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From the balcony

It must have been the same view that held the Muthuvan gaze two centuries ago. The tree line, the undulating hills and the Western Ghats segued into the argent skies through a thick veil of mist. In the calm of early dawn Nature stood motionless narcissistically occupied by its own unrivalled beauty, posturing for a heavenly selfie. I sat on the balcony of the homestay, go-juice forgotten, with the wonderment of peering into a zoetrope. A church bell tolled somewhere in the horizon followed by a muezzin’s rending exhortation. Both with the same intent: take heart in the glory that has been laid before you.

Muthuvan. The earliest settler tribe in Munnar. Surely they had more pressing things on mind to marvel at sights for long. Fleeing from the fierce wars the ruling Pandyas were engaged in in neighbouring Tamil Nadu, they just wanted fertile land to grow food, pasture for their cattle and peace to bring up their children. The isolated high ranges of Munnar provided them with all that. Kanan Devan Hills, huge tracts of lolling tea gardens all over Munnar currently owned by the Tatas, is named after Kanan Thevar, a tribal chief and landlord. As the metallic blue of the dawn gave way to a rust-green fulgence, I espied little concrete splotches brightening up in the horizon along with daylight. Shingle roof residences to medium-size dwellings and that inevitable malady accompanying modernity – apartment blocks. The biggest of the lot – a multi-storeyed block, no less – I was told was under legal and environment scanner. Yet to be occupied, it stood with an Antilla-like ungainly distinction, a smudge on the verdant surrounds.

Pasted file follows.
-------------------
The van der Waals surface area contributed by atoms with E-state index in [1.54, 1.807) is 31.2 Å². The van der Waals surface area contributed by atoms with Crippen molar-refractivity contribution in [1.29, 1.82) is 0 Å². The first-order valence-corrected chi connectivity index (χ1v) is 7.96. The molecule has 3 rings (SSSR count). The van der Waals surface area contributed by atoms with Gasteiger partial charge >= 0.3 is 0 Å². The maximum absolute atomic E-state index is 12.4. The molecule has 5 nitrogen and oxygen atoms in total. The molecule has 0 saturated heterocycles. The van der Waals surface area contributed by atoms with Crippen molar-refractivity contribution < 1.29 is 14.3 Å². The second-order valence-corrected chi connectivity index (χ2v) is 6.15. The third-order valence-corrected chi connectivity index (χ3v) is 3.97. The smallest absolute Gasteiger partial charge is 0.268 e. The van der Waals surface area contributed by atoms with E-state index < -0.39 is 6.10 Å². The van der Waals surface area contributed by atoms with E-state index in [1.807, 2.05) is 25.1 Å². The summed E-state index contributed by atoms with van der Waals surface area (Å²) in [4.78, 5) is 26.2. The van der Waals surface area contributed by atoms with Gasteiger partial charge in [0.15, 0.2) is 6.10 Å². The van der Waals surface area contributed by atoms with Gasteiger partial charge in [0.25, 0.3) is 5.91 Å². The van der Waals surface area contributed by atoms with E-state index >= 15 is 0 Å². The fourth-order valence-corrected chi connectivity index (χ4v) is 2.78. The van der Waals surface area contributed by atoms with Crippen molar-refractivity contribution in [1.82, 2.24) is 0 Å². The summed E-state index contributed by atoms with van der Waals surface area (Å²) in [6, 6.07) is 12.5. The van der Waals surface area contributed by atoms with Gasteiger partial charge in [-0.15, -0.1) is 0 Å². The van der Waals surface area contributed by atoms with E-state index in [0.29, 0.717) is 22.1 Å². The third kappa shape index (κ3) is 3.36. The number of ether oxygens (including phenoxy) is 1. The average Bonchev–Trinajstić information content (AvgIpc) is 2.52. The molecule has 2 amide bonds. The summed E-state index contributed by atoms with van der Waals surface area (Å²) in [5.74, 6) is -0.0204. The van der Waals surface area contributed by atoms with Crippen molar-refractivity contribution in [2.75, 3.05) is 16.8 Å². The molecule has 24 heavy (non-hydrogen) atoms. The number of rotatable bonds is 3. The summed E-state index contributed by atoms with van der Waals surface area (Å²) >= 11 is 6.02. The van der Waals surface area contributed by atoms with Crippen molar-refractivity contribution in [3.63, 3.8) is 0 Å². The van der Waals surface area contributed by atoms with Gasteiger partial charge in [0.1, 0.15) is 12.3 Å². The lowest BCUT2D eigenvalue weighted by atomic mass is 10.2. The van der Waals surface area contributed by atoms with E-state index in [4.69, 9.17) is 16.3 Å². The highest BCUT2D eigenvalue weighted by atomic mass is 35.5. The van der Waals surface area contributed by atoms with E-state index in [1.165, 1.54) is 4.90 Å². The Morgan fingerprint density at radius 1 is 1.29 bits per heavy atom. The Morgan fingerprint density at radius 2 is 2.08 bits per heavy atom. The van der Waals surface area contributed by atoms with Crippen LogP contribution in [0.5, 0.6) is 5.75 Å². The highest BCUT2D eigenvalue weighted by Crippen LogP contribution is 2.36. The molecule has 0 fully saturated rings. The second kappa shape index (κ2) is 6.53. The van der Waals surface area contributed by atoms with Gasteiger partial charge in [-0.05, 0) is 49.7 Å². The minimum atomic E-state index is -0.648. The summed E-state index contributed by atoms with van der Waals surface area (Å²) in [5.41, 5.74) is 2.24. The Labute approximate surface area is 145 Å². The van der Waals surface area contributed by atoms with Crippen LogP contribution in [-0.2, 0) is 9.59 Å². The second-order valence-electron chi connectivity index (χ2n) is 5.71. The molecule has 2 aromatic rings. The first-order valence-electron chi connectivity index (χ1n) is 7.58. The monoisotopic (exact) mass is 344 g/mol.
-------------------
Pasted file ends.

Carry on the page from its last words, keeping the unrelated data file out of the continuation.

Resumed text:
Are we so corrupt to allow such atrocities? So stupid to overlook their long-term ecological impact? What kind of people allows it to still stand? And the most pertinent one: how long before money and favour reaches the right place and there is a full page newspaper ad:

‘Live like a modern day Muthuvan.’

From the garden

Perfectly contoured, the estate looked like fulsome hedges. Mud paths traced their periphery – from where the plucked leaves would be collected by little tractors or rickety old Mahindra jeeps. Narrower ones scythed through their middle – here the workers treaded, sure-footed, hands in dexterous flurry. From where we stood, the garden shimmered plush green downy, wrapped around the bulbous contours of the terrain. We had driven a few kilometres ahead of Rajamalai, the national park, which was abuzz with weekend crowd. Some garden workers waiting for the bus drew our attention to a winding path that led to one of the bigger estates.